North Carolina finally acknowledged they received a Notice of Allegations (NOA) from the NCAA on Friday, May 22nd. You've probably not seen much on this in the national media. ESPN made an attempt to bury the news (link).
As I pointed out in my last article about UNC troubles, you cannot rely on accurate or fair and balanced news from the UNC websites. They are still in denial. Here's a piece from USA Today. Short and sweet. SBN's Tar Heel Blog had to report this, but they relied on Scout's Inside Carolina for details.
For the best coverage, however, of North Carolina's plight, you have to read SBN's Duke Basketball Report's efforts. DBR has kept up with all things related to UNC's problems. On May 19th, they reported on the McCants (and others) lawsuit in a very interesting article.
Considering the rivalry, I think DBR is fair in their reporting and comments. On May 22nd, DBR had an article concerning the frustration of Roy Williams and the effect the academic scandal is having on recruiting (link). Later in the day, after the NCAA sent the NOA, DBR was one of the first to report it. The best source of information on UNC's problems is the Raleigh News and Observer.
Now that the allegations have been made public by UNC, reaction has been mixed as seen in this Bloomberg article by Paul Barrett. Card Chronicle's Mike Rutherford wrote this piece for SB Nation. Meanwhile, as Rutherford notes, UNC is on the verge of a contract extension for head coach Roy Williams. SBN's Tar Heel Blog sees four things learned from the NOA. As Rutherford points out, UNC has until August 20th to respond to the NCAA.
I mentioned something more ominous than the NCAA Notice of Allegations. Remember the Southern Association of Colleges and Schools (SACS)? As reported by the Raleigh ABC TV affiliate channel 11 eyewitness news, UNC-Chapel Hill will receive the SACS Board decision on academic fraud will be made public on June 11th.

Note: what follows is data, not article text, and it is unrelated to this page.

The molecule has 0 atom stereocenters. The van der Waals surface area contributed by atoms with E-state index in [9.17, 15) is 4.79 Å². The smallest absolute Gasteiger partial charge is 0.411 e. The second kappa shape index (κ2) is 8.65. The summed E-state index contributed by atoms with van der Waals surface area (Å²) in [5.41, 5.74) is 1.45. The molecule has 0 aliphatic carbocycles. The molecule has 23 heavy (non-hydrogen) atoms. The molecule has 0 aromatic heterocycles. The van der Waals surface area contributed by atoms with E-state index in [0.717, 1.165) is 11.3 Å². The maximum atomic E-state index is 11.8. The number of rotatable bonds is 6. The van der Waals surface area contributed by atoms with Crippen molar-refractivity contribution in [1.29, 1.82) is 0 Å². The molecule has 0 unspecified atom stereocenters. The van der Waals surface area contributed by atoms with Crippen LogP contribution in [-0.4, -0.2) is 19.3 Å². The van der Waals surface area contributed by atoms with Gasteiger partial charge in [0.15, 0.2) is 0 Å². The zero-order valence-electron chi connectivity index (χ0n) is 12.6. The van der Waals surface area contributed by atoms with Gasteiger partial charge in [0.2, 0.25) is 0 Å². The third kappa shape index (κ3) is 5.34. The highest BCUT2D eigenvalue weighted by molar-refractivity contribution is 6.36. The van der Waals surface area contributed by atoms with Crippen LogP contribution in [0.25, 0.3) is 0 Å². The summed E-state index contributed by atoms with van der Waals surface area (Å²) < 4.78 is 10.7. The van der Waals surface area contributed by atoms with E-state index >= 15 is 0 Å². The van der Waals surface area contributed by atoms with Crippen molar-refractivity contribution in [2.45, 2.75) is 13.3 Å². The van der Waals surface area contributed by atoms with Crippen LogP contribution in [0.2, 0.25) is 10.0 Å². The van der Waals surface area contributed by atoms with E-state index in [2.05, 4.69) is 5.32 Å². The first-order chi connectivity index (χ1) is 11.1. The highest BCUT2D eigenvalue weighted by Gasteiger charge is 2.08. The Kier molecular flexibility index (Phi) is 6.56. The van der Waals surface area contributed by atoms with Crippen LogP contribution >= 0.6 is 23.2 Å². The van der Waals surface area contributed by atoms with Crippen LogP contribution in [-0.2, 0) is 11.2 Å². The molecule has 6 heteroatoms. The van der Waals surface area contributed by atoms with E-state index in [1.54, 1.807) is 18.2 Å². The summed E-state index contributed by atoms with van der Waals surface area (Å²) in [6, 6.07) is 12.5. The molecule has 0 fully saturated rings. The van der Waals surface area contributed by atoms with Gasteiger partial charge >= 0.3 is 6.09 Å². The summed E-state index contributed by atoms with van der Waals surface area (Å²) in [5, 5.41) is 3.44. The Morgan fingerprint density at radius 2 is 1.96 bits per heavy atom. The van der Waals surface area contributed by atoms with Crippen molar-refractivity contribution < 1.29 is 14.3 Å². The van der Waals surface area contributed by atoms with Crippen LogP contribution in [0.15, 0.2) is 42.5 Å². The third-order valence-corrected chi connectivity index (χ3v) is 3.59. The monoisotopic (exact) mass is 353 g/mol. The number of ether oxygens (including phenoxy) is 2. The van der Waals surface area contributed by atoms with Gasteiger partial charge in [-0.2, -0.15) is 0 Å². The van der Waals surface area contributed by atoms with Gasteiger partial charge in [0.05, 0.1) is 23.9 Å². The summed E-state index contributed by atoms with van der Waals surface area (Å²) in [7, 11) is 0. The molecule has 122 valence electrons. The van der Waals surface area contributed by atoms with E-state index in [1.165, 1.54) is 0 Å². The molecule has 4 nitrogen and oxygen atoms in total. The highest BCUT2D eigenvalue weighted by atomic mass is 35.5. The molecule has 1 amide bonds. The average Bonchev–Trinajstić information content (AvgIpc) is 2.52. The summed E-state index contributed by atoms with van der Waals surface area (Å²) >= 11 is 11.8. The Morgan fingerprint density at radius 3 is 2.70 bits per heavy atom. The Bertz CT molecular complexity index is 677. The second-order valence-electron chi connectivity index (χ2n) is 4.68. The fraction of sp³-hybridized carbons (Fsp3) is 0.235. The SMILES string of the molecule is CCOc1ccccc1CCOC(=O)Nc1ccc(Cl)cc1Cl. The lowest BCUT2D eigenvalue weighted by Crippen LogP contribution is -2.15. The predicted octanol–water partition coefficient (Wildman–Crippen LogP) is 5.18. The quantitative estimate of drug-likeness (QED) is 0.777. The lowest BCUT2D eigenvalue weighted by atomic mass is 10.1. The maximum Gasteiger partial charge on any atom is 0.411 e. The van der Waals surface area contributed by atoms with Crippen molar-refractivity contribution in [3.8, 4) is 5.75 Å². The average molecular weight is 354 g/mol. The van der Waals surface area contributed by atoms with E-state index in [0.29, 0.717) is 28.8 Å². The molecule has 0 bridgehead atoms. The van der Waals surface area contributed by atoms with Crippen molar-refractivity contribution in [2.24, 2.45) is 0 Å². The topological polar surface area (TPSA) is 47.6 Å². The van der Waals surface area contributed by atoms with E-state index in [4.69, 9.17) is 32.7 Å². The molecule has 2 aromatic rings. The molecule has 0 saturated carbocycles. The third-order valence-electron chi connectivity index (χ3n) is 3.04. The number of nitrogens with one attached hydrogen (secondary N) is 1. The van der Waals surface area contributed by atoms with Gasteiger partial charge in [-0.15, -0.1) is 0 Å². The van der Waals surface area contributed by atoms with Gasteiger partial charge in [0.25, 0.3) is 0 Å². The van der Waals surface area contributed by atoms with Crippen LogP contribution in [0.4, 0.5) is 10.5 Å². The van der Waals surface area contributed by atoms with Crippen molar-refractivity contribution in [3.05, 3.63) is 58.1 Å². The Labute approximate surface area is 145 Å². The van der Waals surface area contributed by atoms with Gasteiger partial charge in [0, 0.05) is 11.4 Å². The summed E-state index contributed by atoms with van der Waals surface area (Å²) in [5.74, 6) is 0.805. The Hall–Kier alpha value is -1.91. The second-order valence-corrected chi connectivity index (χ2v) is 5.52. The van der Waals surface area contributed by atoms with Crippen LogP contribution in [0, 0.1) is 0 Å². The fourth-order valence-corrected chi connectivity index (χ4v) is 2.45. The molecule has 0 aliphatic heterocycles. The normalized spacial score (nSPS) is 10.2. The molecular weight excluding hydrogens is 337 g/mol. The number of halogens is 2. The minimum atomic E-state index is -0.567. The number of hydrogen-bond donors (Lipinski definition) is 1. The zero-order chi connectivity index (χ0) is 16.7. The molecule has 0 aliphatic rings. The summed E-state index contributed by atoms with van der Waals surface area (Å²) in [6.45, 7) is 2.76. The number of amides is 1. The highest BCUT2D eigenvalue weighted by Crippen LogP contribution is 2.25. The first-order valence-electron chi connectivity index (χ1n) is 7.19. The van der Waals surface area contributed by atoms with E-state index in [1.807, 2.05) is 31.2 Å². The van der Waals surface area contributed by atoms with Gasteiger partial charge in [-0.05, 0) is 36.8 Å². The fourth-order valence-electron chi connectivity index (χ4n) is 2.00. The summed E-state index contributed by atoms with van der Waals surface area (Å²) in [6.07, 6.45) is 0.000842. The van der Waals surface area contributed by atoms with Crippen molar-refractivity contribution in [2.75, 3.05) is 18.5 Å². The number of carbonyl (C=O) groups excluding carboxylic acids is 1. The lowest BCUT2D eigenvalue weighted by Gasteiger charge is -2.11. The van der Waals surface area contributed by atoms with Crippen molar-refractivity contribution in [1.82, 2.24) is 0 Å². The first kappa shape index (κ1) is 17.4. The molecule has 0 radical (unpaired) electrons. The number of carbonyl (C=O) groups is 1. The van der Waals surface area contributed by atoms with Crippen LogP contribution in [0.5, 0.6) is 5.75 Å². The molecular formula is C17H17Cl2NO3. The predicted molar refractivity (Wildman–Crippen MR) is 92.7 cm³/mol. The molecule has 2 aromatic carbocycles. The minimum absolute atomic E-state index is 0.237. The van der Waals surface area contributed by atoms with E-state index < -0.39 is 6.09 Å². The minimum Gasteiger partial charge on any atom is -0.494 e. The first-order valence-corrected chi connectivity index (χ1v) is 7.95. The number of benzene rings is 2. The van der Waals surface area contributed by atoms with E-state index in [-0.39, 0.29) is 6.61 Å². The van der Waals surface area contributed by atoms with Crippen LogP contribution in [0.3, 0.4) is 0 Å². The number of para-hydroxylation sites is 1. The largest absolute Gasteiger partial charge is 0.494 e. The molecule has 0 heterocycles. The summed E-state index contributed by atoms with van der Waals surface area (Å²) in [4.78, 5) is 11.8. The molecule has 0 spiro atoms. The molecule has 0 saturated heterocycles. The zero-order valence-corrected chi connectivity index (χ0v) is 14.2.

SACS first put the university on notice in 2011 when claims of academic impropriety first surfaced, and SACS said last fall the agency considered the findings of Kenneth Wainstein as a new issue.
The agency says UNC was not diligent in providing information about the academic scandal, and that two UNC employees withheld information about the fraud.
SACS reviewed the Wainstein report and notified UNC in November of 18 accreditation standards which the university may have violated. The most damaging was a lack of "institutional integrity."
What I find interesting is how UNC has maintained all along a "move along, nothing to see here" attitude with both the NCAA and the SACS. There is a segment in the Tar Heel fanbase who shrug their shoulders, believing that as long as UNC basketball isn't harmed, they are perfectly willing to let the football program take the hit. Fans being fans, they don't seem to understand the taint on the university.
One person they particularly have no love for is Mary Willingham, the original whistleblower. News Channel 11 interviewed her last October, and you can watch the video or read their article here. When I wrote my last article, Ms. Willingham contacted me and pointed out the biggest game changer might very well be the McCants lawsuit. Since she knows far more about this than I do, I have to believe she may be right. It is something else to follow.
So, UNC will receive the SACS findings on June 11th, they have 90 days to respond to the NCAA's Notice of Allegations and they still have the McCants lawsuit hanging over them. I hope you agree that you wouldn't want to be them. When Kentucky became a cooperator during our dark point, it kept us from receiving the death penalty. Things eventually worked out okay using that strategy.
UNC has been caught with their pants on fire. If they continue to fight against the inevitable, they are going to suffer far more if they had just accepted the process. Transparency may hurt over the short term, but it seems to me that the road they've chosen will come back to bite in at least one of the three battles UNC faces.
If you'll recall, when Kentucky's problems occurred during the Sutton-Hagan era, Kentucky chose to fully cooperate. That, according to the NCAA, kept the basketball program from receiving the death penalty. North Carolina has apparently chosen to fight. We'll eventually find out which approach works best with the NCAA.
Unlike Kentucky, however, UNC has a lawsuit and an academic credential to worry about.